Results
The quantitative findings were that the pseudopatients were hospitalised between 7 and 52 days (averaging 19 days) prior to being considered sane enough to be discharged. · No doctors or nurses questioned their genuineness. In some hospitals, genuine patients questioned the pseudopatients as they thought they may have been journalists. · In 4 of the 12 hospitals, no staff answered the pseudopatients when they asked them questions. It was found that 71% of doctors and 88% of nurses and other staff ignored the pseudopatient when questioned. · The qualitative findings were that three ‘normal’ behaviours were misinterpreted as ‘abnormal’, including note writing being interpreted by a nurse as ‘engaging in writing behaviour’ as though it was something only a person with a mental illness would do. Another interpreted pacing up and down as a sign of nervousness, when the pseudopatient was just bored. · The follow-up study showed that out of 193 cases, 41 of the patients were identified as being fake by at least one staff member, and 23 were suspected as being fake by a psychiatrist, when in fact Rosenhan did not send any pseudopatients.
Conclusion
From these results it can be concluded that mental health professionals cannot distinguish between real and false patients, and they were willing to make a diagnosis based on one fake symptom. ‘Normal’ behaviour was misinterpreted as ‘abnormal’ to support their idea that the pseudopatients had a mental illness. This suggests the validity of psychiatric diagnoses was low. Ironically, due to the consistency of diagnoses they are reliable but incorrect.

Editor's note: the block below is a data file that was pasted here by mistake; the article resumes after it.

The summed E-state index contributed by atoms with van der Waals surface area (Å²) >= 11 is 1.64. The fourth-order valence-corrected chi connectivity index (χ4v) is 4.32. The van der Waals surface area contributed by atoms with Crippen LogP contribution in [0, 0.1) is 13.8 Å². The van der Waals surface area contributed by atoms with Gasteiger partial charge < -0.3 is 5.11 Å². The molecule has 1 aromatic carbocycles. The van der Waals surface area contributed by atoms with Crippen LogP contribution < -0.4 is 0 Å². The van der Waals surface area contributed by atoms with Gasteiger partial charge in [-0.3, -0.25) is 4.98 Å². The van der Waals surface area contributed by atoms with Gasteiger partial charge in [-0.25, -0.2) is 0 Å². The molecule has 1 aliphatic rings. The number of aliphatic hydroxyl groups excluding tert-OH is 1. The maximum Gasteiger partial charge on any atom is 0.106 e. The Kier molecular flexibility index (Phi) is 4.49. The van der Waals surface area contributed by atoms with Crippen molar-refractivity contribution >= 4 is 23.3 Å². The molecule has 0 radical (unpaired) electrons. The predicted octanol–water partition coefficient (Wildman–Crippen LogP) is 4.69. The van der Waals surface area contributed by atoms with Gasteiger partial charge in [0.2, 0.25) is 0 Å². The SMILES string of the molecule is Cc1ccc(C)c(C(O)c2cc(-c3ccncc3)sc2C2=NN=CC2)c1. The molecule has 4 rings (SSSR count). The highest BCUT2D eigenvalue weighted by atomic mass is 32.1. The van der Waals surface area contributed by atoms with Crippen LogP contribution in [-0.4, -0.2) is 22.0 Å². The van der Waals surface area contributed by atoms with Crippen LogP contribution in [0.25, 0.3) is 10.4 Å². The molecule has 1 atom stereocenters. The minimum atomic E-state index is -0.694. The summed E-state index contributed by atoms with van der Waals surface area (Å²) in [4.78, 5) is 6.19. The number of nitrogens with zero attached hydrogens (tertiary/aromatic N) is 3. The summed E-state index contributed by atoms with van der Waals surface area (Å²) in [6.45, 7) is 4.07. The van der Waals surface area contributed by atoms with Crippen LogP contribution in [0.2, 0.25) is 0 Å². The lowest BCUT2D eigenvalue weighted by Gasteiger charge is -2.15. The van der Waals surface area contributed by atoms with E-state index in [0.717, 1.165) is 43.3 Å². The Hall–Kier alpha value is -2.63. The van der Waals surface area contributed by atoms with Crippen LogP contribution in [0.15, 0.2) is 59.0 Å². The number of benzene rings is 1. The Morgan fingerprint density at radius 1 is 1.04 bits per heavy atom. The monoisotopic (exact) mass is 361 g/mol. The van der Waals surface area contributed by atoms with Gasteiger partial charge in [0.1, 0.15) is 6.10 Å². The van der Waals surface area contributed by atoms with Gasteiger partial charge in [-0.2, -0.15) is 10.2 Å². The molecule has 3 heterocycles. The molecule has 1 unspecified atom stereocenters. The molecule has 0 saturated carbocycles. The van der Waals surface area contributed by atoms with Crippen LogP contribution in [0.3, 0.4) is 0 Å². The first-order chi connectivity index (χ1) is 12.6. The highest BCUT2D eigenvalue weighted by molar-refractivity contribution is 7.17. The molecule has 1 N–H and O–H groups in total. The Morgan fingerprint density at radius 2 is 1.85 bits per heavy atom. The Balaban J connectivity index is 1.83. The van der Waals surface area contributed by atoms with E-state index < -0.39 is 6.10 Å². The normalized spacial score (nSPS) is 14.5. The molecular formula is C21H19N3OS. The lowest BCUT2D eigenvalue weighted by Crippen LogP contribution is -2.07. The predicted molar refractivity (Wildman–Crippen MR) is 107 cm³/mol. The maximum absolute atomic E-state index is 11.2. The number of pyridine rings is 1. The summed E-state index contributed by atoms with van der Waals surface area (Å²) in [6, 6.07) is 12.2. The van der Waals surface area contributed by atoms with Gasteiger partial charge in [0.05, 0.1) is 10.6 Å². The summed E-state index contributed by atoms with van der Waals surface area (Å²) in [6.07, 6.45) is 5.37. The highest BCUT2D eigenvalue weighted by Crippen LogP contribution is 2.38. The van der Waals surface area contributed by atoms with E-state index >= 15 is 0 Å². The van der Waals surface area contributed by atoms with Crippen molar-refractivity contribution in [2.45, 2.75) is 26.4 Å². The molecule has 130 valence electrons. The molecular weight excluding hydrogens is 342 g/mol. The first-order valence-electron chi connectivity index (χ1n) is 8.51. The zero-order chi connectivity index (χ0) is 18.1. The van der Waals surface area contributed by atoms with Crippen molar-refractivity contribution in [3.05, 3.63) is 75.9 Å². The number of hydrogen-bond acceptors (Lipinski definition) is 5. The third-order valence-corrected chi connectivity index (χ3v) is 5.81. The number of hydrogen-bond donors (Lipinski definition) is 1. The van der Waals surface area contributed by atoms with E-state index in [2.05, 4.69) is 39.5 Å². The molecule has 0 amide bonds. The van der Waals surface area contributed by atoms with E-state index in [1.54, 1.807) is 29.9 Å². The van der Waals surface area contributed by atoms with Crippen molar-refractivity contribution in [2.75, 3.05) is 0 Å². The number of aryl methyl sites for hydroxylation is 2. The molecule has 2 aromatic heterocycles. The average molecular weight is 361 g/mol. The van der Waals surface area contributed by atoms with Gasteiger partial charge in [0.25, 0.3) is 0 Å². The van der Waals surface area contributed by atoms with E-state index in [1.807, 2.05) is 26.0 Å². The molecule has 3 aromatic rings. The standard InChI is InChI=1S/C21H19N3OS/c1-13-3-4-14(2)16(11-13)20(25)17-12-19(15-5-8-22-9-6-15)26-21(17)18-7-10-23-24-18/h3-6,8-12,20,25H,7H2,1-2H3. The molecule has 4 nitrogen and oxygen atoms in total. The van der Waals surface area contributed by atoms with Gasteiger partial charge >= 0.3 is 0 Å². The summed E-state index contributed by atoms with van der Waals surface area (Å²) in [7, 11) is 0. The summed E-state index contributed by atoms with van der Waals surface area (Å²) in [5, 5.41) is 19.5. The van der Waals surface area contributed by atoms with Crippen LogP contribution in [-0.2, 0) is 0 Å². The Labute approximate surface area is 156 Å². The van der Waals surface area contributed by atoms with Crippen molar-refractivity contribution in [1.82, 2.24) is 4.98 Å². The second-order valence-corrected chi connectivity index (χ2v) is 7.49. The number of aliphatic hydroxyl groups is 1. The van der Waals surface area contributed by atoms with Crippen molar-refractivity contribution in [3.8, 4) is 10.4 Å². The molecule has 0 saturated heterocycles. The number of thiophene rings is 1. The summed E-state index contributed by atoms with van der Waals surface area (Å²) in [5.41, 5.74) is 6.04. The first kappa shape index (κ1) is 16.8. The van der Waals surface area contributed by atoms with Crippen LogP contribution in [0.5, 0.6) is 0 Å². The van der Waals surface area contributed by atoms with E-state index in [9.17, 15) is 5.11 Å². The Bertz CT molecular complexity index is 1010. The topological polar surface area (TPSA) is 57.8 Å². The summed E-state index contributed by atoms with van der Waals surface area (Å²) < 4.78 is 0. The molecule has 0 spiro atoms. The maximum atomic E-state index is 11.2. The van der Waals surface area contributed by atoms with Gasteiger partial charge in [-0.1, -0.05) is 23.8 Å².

AO3- STRENGTH
· A strength of Rosenhan’s study was that it had high internal validity.
· The doctors and nurses in the 12 hospitals were unaware they were being observed by the pseudopatients and therefore it is likely that they treated the them in exactly the same way as they would have treated any of their real patients.
· This lack of demand characteristics means that the study is very useful in highlighting issues surrounding the difficulty of diagnosing mental disorders.
AO3- WEAKNESS
· A weakness of Rosenhan’s study was that it was ethnocentric.
· The study was conducted across 12 hospitals in five states of America and focused on the use of the DSM-II manual for diagnosing mental disorders.